Wednesday, May 03, 2006

Kenny Caught the Katy

April is over, which is bad news for Esteban Loaiza.

"2005 was a fluke. The Sox got lucky with their pitching staff. Kenny Williams gave up too much by trading Chris Young for Javier Vazquez. Thome won't be a good fit in Chicago. Paulie ain't comin' back. The Indians are gonna run away with the division."

During the offseason, we heard these types of things when people spoke of the White Sox. Everyone quickly credited last season's success to a temporary case of pitching dominance and team chemistry. "No way it could happen again," they all said. It was really, really easy to bash the defending champs.

But here we are, in May, with the Sox leading the division. We had some spare time, so we decided to crunch some numbers to see if we could get a better idea of how the 2006 team is shaping up.

First, we compared the team's performance to other MLB powerhouses during the first month of the season, and here is what we found.

The Sox lineup is batting .285 (4th best in baseball), has scored 149 runs (also 4th), has hit 34 taters (11th), is slugging .460 (7th), and has an OBP of .362 (5th).

Those are solid offensive numbers. Near the top in most of the major categories.

As for pitching, the Sox are in the top 10 in ERA, WHIP, and Saves, even though they aren't striking out very many batters. But the staff, as a whole, is getting the job done. It seems like for every pitching bad, there is a pitching good: Buehrle has a few rough outings; but Contreras is still unhittable. Garland struggles; but the bullpen shows improvement. "First Inning" Freddy tests positive for marijuana; but Vazquez is lights out.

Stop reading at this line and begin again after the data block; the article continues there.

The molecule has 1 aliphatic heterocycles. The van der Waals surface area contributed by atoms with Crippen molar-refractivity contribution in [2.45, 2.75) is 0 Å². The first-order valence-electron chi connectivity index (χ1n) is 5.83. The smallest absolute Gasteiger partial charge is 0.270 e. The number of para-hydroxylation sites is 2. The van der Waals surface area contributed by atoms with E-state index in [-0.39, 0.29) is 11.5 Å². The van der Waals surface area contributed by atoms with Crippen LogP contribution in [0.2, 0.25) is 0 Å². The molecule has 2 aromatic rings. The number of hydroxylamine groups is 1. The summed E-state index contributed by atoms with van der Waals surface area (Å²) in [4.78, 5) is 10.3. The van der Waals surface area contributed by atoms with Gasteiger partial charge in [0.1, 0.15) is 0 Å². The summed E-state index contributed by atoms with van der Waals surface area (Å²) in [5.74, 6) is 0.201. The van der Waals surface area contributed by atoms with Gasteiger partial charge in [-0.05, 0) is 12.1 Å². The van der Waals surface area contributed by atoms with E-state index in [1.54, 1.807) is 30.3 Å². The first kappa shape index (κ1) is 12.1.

Kenny dealt away a top prospect, but he left the Sox a mule to ride.

We hope everyone out there realizes just how good Javier Vazquez has been this year. He is looking a lot like 2003 Javier Vazquez, which means that he could be a force to be reckoned with, considering the additional run support that the Sox lineup can provide him. His peripherals are pretty similar to that '03 campaign, and apart from that 5th inning against Toronto back in April, his season line looks like this:
3 W, 0 L, 1.97 ERA, 0.84 WHIP, 6.47 K/9, 2.88 K/BB.
In other words, lights out.

The Cuban can also deal.

Jose Contreras has been getting the job done as well. Sure, he probably is a little older than he says he is, but when you're pitching the way he has been for the past, say, 20 starts, it doesn't really matter how old you are. Which also makes us wonder about Albert Pujols. Offcially, he is 26 years old. But when you look at him, he has the old-man-strength of a healthy 45-year-old, which makes us wonder if Albert didn't do a little tinkering with the old DR birth certificate.

Too much pie, that's his problem.

Splish-Splash looks bigger every time we see him. He's listed at 6-7 and 290 pounds, which is nose-tackle size. Supposedly, he's the "biggest" pitcher in the majors. In comparison, Sir Sidney Ponson is a featherweight at 6-1 250, and even perennial donut Bartolo Colon doesn't come close.

This ain't normal. It might not even be legal...

Some 33 year old guy in Malaysia married some 104 year old woman. While the marriage is his first, it's her 21st time tying the knot. Apparently, the happy new bride has been on a life-long quest to have sex with more people than legendary pervert Wilt Chamberlain, ever since she found out that Wilt was the only player in NBA history to block one of Lew Alcindor's famous "Sky Hook" shots. After that fateful moment, she vowed to have sex with as many men as she could, in hopes of surpassing Will's staggering "20,000 women claim."

We wish her all the best.


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